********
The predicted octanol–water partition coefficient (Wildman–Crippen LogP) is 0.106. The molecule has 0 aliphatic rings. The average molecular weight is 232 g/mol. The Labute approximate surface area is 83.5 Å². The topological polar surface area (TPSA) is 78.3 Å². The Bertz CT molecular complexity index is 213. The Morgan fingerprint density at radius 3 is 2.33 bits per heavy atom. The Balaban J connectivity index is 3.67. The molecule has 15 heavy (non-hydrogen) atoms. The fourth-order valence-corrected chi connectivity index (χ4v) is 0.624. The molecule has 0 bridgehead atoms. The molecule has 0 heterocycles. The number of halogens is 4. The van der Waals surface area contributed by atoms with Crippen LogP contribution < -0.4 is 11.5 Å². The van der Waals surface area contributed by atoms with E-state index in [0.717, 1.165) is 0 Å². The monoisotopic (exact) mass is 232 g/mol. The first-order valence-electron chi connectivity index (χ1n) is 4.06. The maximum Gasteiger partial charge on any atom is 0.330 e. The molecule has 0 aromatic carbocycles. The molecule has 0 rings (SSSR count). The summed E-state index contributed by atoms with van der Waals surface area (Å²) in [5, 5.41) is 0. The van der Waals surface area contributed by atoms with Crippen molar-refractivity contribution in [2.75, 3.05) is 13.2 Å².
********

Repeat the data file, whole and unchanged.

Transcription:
The predicted octanol–water partition coefficient (Wildman–Crippen LogP) is 0.106. The molecule has 0 aliphatic rings. The average molecular weight is 232 g/mol. The Labute approximate surface area is 83.5 Å². The topological polar surface area (TPSA) is 78.3 Å². The Bertz CT molecular complexity index is 213. The Morgan fingerprint density at radius 3 is 2.33 bits per heavy atom. The Balaban J connectivity index is 3.67. The molecule has 15 heavy (non-hydrogen) atoms. The fourth-order valence-corrected chi connectivity index (χ4v) is 0.624. The molecule has 0 bridgehead atoms. The molecule has 0 heterocycles. The number of halogens is 4. The van der Waals surface area contributed by atoms with Crippen LogP contribution < -0.4 is 11.5 Å². The van der Waals surface area contributed by atoms with E-state index in [0.717, 1.165) is 0 Å². The monoisotopic (exact) mass is 232 g/mol. The first-order valence-electron chi connectivity index (χ1n) is 4.06. The maximum Gasteiger partial charge on any atom is 0.330 e. The molecule has 0 aromatic carbocycles. The molecule has 0 rings (SSSR count). The summed E-state index contributed by atoms with van der Waals surface area (Å²) in [5, 5.41) is 0. The van der Waals surface area contributed by atoms with Crippen molar-refractivity contribution in [2.75, 3.05) is 13.2 Å².